Chapter 8 – Altruism & Aggression
Aggression: is any behavior intended to harm another person that the target person wants
Altruism: is helping that is intended to provide aid to someone else without expectation of
any reward (good feeling may result is the reward). In animals, those who were the most
helpful were the ones less likely to survive = less offspring= evolutionary psychology.
Related to a theoretical perspective called sociobiology.
*cross cultural studies suggest that human aggression lacks 2 characteristics that are typical
of instinctive behavior to animals- universality and periodicity. Human aggression is not
universal or periodic.
EXPLAINING ALTRUISTIC AND AGGRESSIVE BEHAVIOR:
Instinct in Evolution: Aggression/altruism as instinctual. Sociobiology: (E. Wilson 1975).
Applies Darwinism ideas to animal/human behavior. Aggressive/altruistic behavior is
selectively targeted to increase the chances that our own genes will be passed on to
Individual-Based Explanations: Sociobiology Theory
Situational/Environmental Explanations: Social learning theory, Situational factors, Social
Norms. Ex: Bystander effect & social norms.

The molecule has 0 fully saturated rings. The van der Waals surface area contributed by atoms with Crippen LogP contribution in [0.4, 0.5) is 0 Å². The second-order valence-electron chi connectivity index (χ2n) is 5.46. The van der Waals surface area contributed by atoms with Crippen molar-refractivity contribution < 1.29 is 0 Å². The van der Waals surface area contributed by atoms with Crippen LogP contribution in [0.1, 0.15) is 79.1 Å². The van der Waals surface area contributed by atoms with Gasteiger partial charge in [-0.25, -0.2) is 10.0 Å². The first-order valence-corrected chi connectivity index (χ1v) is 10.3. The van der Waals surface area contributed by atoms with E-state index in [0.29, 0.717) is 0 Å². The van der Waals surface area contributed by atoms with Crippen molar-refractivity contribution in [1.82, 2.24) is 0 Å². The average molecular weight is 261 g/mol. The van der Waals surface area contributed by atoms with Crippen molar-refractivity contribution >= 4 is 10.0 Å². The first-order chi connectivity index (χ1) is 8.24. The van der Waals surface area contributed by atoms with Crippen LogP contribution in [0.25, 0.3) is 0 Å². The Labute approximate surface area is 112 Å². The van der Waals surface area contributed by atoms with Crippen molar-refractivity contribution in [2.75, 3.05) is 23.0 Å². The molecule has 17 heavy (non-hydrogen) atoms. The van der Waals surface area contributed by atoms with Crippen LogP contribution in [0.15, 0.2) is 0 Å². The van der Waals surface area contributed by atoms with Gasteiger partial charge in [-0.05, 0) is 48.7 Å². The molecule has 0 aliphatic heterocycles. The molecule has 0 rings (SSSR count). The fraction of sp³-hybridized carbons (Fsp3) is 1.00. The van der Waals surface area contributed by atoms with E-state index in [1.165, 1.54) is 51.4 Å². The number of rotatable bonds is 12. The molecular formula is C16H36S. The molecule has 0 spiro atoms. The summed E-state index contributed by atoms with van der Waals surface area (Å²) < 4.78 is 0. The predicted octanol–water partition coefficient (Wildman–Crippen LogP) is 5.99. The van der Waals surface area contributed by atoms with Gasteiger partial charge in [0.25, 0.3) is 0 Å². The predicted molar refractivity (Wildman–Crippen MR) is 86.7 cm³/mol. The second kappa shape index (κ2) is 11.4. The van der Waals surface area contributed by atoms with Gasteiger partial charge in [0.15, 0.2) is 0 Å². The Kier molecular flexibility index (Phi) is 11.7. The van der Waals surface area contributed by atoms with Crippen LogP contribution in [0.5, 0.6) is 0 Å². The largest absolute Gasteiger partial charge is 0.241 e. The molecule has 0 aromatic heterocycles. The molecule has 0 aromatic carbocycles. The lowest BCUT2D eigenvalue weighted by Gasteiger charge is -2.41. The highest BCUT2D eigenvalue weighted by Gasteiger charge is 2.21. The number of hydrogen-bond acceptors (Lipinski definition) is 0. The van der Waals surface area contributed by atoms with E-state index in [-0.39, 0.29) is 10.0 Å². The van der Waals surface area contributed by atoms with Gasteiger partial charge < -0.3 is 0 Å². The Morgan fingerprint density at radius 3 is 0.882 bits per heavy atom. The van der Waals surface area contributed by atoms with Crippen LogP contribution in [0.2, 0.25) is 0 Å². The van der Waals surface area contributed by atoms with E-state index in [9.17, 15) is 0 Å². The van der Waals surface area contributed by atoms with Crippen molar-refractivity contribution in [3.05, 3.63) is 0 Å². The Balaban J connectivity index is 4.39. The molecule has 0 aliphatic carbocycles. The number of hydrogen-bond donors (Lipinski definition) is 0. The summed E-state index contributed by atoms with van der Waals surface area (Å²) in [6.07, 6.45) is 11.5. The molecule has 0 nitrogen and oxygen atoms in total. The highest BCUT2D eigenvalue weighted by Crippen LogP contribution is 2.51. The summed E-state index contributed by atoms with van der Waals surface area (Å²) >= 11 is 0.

Bystander Effect: The greater the # of bystanders in an emergency, the less likely any one
bystander will help.
Explanations for the Bystander Effect: 1) Noticeability 2) Interpretation 3) Diffusion of
Responsibility 4) Help 5) Act = NIDHA
Shotland & Straw Experiment: (1979). Participants witness fight between man and women.
Two conditions (husband/wife; strangers). Husband/wife condition less likely to intervene.
Norms associated with social roles shape meaning of the situation.
Social responsibility Norm: General norm stating that individuals should help others who
are dependent on them. A weak source of motivation to help because people must be
reminded of it. Norm of Reciprocity: People should help those that have helped them and not help those
that have denied helping for no legitimate reason. People deny help because they believe
they wont be able to repay in some form.
Norms & Aggression:
Social Learning: Aggressive/altruistic behaviors are learned. Bandura (1961) doll study.
Many children learn aggressive behavior from their parents (harsh parenting practices at
ages 10-12 were more likely to be involved in violent dating relationships at age 16.
Violence & Media: Television: Moderate positive cor